After a quick four days, Jordan and I are back in Montreal, the bags are unpacked, the sleeping bags stashed, and the laundry done. The dishes, on the other hand, are a little behind the rest of us. I’ll get there. I swear.
Jordan and I road tripped through Quebec’s Charlevoix region. From Montreal, it takes around 4 hours to reach Baie St. Paul, the gateway to Charlevoix. The region is found north of the St. Lawrence River, passed Quebec City. It looks oh-so-tiny when compared to the massive size of the province of Quebec, but don’t be fooled, there is plenty to see (and eat and drink!) For those who need a bit of visualization, here’s my very unofficial, not at-all-exact map of where the region is.
Charlevoix is known for its rolling landscapes, bays, cheeses, and beers. The region is unique enough to have been granted UNESCO status. We spent a good deal of time pulling over into roadside viewpoints and snapping photos. But we also spent a lot of time at our campground, finding ways to put the local goods to the best and most affordable uses. The highlights of our trip included a hike in Parc national des Hautes-Gorges-de-la-Rivière-Malbaie and a bit of half-hearted whale watching in Tadoussac (not technically Charlevoix, but just across the fjords). There’ll be more on those in posts later today and this week, because I simply have too many photos for one post!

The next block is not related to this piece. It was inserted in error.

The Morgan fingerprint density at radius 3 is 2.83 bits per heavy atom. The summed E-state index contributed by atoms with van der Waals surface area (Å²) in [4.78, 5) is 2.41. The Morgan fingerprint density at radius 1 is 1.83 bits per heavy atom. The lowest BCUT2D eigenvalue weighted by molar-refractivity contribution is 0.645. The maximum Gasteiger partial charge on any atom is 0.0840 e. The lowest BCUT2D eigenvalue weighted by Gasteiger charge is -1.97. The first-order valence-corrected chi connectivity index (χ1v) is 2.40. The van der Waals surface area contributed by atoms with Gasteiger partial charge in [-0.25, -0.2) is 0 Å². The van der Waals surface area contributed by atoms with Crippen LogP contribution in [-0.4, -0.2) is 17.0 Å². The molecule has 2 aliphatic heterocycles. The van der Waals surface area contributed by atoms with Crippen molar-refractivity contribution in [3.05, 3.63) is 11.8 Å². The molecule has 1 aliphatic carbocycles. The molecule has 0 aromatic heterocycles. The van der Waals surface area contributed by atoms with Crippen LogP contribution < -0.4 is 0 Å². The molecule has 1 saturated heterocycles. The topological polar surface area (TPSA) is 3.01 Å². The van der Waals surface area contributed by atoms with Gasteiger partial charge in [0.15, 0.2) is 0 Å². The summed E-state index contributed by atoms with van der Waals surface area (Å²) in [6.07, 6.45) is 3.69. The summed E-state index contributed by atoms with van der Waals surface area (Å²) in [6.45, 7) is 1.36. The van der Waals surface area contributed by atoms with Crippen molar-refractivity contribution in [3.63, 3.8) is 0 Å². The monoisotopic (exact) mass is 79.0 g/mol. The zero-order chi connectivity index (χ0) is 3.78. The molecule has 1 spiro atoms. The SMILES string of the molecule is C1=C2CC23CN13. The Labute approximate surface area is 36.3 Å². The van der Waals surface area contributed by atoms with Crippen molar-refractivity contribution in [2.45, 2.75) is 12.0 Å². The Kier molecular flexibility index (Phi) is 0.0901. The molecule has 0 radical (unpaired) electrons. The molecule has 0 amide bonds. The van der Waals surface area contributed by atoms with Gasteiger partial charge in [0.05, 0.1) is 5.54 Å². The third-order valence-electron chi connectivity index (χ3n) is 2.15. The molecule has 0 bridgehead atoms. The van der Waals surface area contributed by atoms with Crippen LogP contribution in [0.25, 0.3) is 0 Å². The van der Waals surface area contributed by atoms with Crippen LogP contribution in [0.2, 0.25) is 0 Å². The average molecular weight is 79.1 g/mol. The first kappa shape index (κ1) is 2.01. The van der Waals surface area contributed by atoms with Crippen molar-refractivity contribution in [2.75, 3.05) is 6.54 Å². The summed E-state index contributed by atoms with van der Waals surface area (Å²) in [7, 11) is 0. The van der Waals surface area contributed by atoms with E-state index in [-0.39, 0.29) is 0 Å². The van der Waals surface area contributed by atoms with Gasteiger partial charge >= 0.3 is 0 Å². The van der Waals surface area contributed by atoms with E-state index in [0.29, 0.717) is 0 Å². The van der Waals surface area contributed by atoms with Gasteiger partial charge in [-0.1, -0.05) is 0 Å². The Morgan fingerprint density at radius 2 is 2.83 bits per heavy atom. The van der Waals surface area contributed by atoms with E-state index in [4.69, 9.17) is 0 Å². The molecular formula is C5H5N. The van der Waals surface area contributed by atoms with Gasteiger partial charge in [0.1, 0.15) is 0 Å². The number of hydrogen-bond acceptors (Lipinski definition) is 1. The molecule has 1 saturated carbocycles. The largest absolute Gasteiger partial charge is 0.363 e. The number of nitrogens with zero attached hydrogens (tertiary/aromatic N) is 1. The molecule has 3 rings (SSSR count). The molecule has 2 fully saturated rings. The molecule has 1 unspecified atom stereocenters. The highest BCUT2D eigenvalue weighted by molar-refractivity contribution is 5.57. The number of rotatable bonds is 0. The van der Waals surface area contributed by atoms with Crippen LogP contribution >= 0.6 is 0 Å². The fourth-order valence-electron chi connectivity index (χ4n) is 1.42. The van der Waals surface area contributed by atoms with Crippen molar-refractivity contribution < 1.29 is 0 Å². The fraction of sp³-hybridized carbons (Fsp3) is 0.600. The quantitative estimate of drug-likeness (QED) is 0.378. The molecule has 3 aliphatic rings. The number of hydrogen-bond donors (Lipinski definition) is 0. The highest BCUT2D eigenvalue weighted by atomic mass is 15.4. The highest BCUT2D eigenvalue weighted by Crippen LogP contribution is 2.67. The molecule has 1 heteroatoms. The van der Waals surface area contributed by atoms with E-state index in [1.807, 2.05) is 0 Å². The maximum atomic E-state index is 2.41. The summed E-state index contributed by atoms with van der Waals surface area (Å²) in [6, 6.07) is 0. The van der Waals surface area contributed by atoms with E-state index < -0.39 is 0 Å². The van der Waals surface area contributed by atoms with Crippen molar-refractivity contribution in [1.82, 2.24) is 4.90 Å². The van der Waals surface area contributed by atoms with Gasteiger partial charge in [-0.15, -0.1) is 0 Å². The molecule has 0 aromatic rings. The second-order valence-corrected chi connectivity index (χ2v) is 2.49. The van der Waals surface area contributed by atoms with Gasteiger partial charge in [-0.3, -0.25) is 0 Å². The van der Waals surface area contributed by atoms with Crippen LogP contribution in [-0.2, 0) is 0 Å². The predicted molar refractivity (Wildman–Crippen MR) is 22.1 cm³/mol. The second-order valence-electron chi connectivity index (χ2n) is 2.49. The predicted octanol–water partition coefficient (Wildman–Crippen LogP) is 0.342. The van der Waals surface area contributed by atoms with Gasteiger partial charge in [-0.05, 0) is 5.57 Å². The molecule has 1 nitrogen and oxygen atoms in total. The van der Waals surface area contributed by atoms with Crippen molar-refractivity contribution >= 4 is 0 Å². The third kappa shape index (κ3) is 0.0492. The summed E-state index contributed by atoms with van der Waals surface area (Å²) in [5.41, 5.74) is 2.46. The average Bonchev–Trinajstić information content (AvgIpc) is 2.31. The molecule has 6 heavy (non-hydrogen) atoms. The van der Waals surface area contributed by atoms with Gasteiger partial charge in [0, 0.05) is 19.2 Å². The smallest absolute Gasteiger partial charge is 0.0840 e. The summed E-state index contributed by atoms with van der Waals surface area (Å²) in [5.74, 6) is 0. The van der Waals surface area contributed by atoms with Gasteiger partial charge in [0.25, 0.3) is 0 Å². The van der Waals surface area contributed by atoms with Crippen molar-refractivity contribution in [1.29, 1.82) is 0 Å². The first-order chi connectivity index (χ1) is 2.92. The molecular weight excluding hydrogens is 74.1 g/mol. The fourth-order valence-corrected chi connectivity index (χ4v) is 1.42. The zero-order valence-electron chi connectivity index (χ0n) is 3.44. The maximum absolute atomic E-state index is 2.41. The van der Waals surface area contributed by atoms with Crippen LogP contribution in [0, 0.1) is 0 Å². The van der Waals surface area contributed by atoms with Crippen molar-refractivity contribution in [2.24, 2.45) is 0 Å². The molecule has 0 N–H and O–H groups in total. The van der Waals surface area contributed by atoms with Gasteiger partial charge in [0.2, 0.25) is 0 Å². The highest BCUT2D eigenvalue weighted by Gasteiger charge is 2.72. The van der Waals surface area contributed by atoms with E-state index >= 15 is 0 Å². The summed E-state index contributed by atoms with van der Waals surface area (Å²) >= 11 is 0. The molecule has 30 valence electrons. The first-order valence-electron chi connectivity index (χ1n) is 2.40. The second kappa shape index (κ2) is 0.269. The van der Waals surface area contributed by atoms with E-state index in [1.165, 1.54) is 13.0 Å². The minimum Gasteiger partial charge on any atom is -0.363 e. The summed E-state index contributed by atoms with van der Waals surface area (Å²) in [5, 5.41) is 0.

We started our official Charlevoix experience off with a stop at Microbrasserie Charlevoix in Baie St. Paul. The small city is touristy, artsy, but not overwhelmingly so, and manageable on foot. Don’t worry about finding parking or paying for metered parking. Simply head one or two blocks away from the main thoroughfare of Rue St. Jean Baptiste for some easy parking. We also stopped in for some ice cream and picked up a bit of gourmet fleur de sel chocolate from Cynthia’s Chocolaterie to save for some top notch s’mores at the campground.
Lamb burger with local 1608 cheese for him, fish and chips for her.
Yes, I still have that penchant for photographing cemeteries.
And I couldn’t resist snapping a photo when seeing this familiar sign in French.
After leaving Baie-Saint-Paul, we headed toward our campsite, moseying from viewpoint to viewpoint.
Another lovely little stop along the river is the village of Port-au-Persil. It seems like there are as many inns and B&Bs as houses in this little town, so if you’re not into camping, this would be a lovely place to stay.
Yes, it’s portrait time. Our parents always tell us that we take some nice pictures, but never with people in them. And so we tried to rectify that a bit.
Like I said, I’ll be posting a few other posts to recap our trip through Charlevoix. But I hope these pics have given you a bit of a taste of what the region looks like. That said, the shore line is not the only reason to visit the region. I cannot wait to sort through and share our hiking photos to give you the fuller image!